Regina Spektor’s “Edit” Taunt: Not Necessarily True for Everyone

There is a common belief among the “writing community” (a term Charles Bukowski would have vomited at) that “writing is rewriting.” For most, this tends to be the case, whether because they prefer the “let me shit it all out” method so that what they’ve ejected from within themselves can be fine-tuned or because, quite simply, they possess no natural talent, and have to work harder at “selling.”

The myth of the writer’s essential need for editing was perhaps most succinctly memorexed in modern culture on Regina Spektor’s “Edit” from her 2006 album, Begin to Hope (quite possibly her best). While the meaning behind the song is not straightforwardly about writing (the interpretations have been as varied as being about Michael Jackson to Mary Poppins–that Uncle Albert reference), it is probably the only valuable piece of music we have about the art, even if it is condescending as fuck. With tones of harshness that seem like they might hit a crescendo of vitriol at any moment, Spektor accuses, “You can write, but you can’t edit.” Like some sort of mouthpiece for the collective of writers at large, Spektor goads with her accusation, as though there truly is no merit in a first draft. And yet, some of the best works of the written word have largely remained intact, like the screenplay for Reservoir Dogs, famously beaten out on a typewriter in three weeks (screenwriting is literature too, you know–especially now).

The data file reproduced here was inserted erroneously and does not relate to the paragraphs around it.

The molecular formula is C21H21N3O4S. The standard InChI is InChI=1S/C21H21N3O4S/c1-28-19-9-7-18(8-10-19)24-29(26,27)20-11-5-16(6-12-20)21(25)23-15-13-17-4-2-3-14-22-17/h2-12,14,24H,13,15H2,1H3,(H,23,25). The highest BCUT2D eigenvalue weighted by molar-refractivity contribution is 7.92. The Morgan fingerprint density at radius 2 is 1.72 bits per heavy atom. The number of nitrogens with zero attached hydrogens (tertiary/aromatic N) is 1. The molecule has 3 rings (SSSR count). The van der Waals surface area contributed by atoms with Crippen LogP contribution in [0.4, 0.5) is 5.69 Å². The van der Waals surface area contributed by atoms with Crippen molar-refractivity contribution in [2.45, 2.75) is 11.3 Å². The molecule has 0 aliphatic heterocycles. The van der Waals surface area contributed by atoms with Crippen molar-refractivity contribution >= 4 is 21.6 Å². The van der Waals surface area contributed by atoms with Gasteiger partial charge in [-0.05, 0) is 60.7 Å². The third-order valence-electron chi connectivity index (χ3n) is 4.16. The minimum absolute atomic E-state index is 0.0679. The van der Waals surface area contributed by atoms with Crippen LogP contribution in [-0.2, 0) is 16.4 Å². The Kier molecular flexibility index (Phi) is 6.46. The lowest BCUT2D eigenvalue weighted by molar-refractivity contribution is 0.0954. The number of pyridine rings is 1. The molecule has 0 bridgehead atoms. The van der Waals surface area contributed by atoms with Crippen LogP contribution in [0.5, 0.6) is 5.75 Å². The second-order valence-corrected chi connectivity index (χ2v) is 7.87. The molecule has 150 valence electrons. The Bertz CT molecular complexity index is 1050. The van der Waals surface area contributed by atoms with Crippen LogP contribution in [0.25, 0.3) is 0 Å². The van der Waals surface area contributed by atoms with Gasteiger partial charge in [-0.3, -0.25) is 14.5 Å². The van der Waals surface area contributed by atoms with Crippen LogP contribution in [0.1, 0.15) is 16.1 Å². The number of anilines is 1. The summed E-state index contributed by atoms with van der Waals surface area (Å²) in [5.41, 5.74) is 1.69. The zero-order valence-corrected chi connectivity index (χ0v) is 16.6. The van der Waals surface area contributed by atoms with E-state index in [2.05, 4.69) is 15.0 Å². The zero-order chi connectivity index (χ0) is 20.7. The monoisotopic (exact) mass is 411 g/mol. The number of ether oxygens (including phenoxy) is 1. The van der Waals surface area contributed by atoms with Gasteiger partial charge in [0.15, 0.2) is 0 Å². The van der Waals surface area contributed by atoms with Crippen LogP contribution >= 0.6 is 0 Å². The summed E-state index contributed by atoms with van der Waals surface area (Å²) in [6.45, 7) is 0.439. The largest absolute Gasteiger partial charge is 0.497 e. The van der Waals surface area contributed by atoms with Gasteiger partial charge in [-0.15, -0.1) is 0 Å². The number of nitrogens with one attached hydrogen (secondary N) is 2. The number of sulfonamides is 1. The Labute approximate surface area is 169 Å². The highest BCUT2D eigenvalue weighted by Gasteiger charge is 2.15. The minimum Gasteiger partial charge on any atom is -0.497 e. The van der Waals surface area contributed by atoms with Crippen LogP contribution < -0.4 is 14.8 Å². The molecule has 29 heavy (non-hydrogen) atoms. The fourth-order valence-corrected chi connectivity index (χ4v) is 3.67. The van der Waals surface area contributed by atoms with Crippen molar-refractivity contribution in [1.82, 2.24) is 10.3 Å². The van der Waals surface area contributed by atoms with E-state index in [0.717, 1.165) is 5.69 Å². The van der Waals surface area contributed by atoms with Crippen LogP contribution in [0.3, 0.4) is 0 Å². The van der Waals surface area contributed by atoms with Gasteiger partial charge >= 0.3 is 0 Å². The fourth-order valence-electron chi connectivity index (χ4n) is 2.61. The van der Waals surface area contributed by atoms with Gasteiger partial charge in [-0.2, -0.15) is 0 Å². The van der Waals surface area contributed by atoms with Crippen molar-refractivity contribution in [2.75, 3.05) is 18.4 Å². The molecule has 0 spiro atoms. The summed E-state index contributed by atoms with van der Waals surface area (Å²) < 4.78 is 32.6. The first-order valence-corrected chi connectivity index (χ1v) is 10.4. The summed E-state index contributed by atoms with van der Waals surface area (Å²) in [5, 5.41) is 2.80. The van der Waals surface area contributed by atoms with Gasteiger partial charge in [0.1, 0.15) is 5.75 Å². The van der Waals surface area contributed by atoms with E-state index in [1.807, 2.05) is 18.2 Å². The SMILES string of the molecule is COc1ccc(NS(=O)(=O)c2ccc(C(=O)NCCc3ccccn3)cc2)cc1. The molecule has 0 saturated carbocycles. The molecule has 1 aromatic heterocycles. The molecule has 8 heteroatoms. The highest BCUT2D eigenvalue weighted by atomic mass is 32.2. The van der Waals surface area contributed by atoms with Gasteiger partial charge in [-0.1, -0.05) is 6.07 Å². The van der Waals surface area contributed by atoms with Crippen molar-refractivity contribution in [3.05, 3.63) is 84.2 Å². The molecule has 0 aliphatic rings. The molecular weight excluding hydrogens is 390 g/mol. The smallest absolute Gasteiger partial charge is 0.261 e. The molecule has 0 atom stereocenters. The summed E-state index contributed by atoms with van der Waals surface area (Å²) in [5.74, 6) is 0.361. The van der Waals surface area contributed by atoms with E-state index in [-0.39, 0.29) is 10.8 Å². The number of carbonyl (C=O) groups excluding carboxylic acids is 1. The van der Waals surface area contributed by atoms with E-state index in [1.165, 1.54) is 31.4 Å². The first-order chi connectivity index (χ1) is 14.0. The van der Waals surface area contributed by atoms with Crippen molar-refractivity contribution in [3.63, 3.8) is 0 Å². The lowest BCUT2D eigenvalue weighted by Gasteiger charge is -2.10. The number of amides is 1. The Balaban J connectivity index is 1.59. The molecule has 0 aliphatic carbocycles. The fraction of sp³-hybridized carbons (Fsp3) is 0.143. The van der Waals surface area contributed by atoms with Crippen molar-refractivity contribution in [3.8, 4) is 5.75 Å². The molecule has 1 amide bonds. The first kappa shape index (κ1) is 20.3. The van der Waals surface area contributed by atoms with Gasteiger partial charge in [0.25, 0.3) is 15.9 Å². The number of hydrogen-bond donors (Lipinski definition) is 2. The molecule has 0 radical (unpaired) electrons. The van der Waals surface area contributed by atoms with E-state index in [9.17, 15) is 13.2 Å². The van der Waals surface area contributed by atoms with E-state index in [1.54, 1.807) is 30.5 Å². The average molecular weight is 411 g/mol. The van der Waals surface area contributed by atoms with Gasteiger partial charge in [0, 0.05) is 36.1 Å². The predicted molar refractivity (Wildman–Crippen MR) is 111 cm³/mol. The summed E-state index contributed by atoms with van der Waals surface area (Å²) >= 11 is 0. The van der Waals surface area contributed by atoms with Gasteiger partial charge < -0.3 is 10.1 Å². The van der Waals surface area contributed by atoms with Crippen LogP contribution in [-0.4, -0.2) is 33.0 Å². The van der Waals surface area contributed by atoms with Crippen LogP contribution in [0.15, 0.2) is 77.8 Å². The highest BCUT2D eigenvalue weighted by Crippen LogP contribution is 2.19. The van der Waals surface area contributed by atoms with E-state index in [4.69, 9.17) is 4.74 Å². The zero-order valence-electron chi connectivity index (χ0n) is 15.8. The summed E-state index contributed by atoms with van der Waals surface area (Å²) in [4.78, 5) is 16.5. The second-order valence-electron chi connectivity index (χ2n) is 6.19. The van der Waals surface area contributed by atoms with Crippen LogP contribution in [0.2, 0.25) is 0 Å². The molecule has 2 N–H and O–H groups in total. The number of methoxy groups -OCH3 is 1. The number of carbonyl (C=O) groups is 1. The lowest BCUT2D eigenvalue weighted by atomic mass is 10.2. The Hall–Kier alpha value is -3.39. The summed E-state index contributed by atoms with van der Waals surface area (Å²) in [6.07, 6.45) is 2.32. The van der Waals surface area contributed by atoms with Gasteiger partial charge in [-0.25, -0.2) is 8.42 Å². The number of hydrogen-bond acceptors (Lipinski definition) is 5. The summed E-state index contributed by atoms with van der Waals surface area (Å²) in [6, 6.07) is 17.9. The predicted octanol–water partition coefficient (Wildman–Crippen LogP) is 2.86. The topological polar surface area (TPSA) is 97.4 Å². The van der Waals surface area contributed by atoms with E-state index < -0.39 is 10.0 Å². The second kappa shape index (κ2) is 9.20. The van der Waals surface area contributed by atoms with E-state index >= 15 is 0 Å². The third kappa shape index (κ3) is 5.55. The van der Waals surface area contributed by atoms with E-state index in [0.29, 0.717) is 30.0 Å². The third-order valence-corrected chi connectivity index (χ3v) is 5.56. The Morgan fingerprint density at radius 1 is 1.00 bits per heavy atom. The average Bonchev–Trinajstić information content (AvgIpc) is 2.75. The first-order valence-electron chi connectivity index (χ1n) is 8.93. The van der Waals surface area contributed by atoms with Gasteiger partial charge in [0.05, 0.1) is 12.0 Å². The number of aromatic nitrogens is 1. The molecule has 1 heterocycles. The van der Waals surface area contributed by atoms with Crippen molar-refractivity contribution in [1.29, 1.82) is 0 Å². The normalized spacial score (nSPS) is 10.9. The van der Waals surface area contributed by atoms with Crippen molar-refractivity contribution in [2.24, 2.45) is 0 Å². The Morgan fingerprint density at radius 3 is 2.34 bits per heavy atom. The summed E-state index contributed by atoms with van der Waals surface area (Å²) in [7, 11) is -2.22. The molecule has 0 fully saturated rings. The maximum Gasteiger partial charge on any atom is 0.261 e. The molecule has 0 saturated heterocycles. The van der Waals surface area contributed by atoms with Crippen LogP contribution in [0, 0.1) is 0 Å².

For whatever reason, people like to believe that rewriting extensively and even for years is going to make a vast difference in or improvement upon their work. This is how grad schools are able to prey on such pervasively inflicted maxims. But even James Joyce didn’t fuck around that long writing Ulysses (a seven year period from 1914 to 1921). At the core of great writing, however, is: great writing. It shouldn’t require all this supposed fanfare that so many professorial types feel are cardinal to the creation of prose that will stand the test of time (and, at this point, not many novels come to mind that fit this category anyway).

By the same token, don’t go thinking you’re a genius whose every sentence is spun gold. It’s a fine balance between the intuitiveness of knowing you’ve got something versus telling yourself you’ve got something. And while endless rewriting may be the go-to technique for the majority, don’t hold all writers to this so-called standard for how to attack the page.

In truth, one prefers a writer who can write–bleed, like Hemingway said–rather than edit. Editing is for the publishing outlet, n’est-ce pas?

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